Having grown up in the 1960s, I remember all too well hearing stories about segregation. EXTREME segregation. Read anything about Josephine Baker (from the 1920s), Lena Horne (1940s), Sammy Davis Jr. (1950s-1960s and beyond), George Wallace and his hatefulness, the Tuskegee Airmen, and you will learn how one world was ok for us, and another was ok for them. Read “The Help” or watch the movie. It was true. All true. So much misinformation about how people of color functioned as humans. They can run faster. They cannot learn as well. They will pass diseases if they are allowed to use white only facilities. Really?? How sad. It makes me ashamed to be remember hearing these things. Not from my parents, but from “others.”

Henrietta Lacks was a black woman who had cervical cancer. Her journey to immortality took place at Johns Hopkins University where she was treated for her cancer. She was also experimented upon and used as a guinea pig by researchers. How they used her is sinful. It is criminal. And they just thought because she was black she couldn’t understand and didn’t bother treating her as one of God’s children, and experimented on the poor woman. After she passed, her family discovered all the ugliness that happened, and finally, her story was told. Shame on Johns Hopkins. Shame on everyone involved. The book about her life is called, “The Immortality of Henrietta Lacks.” It’s very educational.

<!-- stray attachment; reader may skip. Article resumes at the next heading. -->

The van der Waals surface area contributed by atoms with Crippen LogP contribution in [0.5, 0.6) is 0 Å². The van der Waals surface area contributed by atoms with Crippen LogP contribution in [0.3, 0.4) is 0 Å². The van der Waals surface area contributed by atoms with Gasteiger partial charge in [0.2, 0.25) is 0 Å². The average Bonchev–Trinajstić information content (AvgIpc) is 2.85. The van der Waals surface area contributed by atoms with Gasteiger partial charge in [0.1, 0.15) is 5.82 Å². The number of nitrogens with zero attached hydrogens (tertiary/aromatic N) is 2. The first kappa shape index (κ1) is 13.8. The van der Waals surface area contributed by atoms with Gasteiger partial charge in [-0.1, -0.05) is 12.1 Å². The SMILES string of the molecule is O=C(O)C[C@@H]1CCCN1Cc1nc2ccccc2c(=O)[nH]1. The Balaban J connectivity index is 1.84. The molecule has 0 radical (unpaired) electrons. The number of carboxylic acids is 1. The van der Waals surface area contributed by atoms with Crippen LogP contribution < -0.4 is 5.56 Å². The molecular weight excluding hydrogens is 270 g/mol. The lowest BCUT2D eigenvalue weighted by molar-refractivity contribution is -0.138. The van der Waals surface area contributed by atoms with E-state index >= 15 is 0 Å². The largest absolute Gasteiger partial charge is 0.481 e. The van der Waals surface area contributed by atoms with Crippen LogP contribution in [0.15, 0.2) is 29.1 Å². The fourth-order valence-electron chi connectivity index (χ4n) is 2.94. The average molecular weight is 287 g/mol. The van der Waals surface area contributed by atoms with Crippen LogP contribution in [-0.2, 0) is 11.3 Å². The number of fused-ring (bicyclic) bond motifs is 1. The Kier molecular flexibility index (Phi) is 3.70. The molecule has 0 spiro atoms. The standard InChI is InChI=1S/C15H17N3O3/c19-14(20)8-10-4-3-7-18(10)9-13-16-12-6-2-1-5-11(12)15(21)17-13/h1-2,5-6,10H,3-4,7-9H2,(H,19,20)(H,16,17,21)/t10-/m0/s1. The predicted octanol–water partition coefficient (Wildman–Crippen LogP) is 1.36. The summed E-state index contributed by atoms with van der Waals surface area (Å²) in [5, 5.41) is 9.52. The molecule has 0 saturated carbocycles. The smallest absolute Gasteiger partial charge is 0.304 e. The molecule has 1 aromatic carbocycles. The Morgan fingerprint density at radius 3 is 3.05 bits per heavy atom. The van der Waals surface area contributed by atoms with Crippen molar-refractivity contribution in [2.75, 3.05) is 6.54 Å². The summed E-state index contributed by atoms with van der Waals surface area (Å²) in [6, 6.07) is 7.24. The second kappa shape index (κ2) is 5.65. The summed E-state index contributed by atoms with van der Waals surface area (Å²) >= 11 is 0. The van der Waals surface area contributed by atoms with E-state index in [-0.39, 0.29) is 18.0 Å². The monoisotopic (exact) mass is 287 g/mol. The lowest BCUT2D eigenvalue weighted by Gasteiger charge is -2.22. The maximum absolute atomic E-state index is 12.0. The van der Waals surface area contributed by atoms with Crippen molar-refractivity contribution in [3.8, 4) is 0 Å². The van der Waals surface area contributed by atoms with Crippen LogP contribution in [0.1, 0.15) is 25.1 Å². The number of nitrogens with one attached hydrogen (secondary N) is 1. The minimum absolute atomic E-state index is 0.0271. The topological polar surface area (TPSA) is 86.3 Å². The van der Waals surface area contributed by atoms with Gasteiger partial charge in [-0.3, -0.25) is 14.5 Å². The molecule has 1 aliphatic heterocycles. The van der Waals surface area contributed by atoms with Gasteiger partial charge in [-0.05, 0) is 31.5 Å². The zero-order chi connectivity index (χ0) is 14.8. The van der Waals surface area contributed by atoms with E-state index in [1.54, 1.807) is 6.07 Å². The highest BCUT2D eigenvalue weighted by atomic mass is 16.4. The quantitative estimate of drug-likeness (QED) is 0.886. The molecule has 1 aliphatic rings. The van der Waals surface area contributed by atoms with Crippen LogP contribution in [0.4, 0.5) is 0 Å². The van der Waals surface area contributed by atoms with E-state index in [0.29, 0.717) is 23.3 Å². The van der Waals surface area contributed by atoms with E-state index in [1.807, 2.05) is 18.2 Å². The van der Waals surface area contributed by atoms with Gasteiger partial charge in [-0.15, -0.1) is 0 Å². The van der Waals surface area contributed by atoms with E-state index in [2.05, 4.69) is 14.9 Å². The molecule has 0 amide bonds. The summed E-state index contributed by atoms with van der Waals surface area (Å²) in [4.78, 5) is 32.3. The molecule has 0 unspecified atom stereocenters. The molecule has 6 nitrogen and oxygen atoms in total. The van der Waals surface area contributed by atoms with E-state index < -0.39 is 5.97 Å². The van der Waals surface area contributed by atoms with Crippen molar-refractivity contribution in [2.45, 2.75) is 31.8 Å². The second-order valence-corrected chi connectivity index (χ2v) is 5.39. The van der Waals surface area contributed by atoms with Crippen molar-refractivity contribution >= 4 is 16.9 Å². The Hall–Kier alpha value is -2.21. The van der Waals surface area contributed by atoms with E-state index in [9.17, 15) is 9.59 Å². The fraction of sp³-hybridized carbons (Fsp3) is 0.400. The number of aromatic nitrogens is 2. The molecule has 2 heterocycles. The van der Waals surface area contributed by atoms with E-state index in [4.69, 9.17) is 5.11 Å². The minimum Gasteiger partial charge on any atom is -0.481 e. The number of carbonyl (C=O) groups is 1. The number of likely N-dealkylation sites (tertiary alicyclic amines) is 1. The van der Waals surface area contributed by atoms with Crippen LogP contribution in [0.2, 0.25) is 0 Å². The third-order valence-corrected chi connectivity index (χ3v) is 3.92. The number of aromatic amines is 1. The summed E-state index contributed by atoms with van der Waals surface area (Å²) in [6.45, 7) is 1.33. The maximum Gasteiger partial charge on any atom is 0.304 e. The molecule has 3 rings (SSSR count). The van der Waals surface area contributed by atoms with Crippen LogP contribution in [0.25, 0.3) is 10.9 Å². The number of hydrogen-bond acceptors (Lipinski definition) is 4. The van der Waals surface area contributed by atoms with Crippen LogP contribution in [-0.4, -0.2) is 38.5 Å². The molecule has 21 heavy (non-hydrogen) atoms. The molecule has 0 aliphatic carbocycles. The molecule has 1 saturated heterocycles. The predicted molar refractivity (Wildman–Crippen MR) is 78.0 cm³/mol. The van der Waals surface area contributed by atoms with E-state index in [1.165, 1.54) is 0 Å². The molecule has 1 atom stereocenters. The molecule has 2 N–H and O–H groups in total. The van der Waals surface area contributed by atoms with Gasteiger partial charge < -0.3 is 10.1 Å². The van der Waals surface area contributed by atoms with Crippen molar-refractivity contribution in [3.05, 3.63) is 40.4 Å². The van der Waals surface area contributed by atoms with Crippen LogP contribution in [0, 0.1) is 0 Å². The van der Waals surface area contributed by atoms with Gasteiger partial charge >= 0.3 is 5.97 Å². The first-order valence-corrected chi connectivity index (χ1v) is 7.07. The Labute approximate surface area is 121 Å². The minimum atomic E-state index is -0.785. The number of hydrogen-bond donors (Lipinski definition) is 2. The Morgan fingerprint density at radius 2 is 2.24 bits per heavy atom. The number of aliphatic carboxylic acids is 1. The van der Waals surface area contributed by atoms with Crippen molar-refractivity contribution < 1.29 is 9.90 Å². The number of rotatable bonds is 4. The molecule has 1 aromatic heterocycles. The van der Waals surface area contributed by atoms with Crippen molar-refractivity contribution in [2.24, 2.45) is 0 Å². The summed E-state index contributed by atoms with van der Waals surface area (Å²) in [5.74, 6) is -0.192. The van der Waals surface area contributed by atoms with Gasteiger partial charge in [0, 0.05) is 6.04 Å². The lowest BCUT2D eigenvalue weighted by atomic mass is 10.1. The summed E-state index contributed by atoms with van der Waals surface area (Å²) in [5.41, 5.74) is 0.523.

Right in the middle of the 1960s, the unthinkable happened to my white, Irish (Polish, German, Dutch, Catholic School in South Omaha. My dad and all his brothers and sister attended there as young kids, too. We were getting a new gym teacher. We heard he was black. What? Tongues were wagging. How can that be? It was, and that was the way it was going to be. My folks didn’t say much, except to say he was attending Omaha University (now UNO), and he was a black man. We didn’t know what that would mean to us.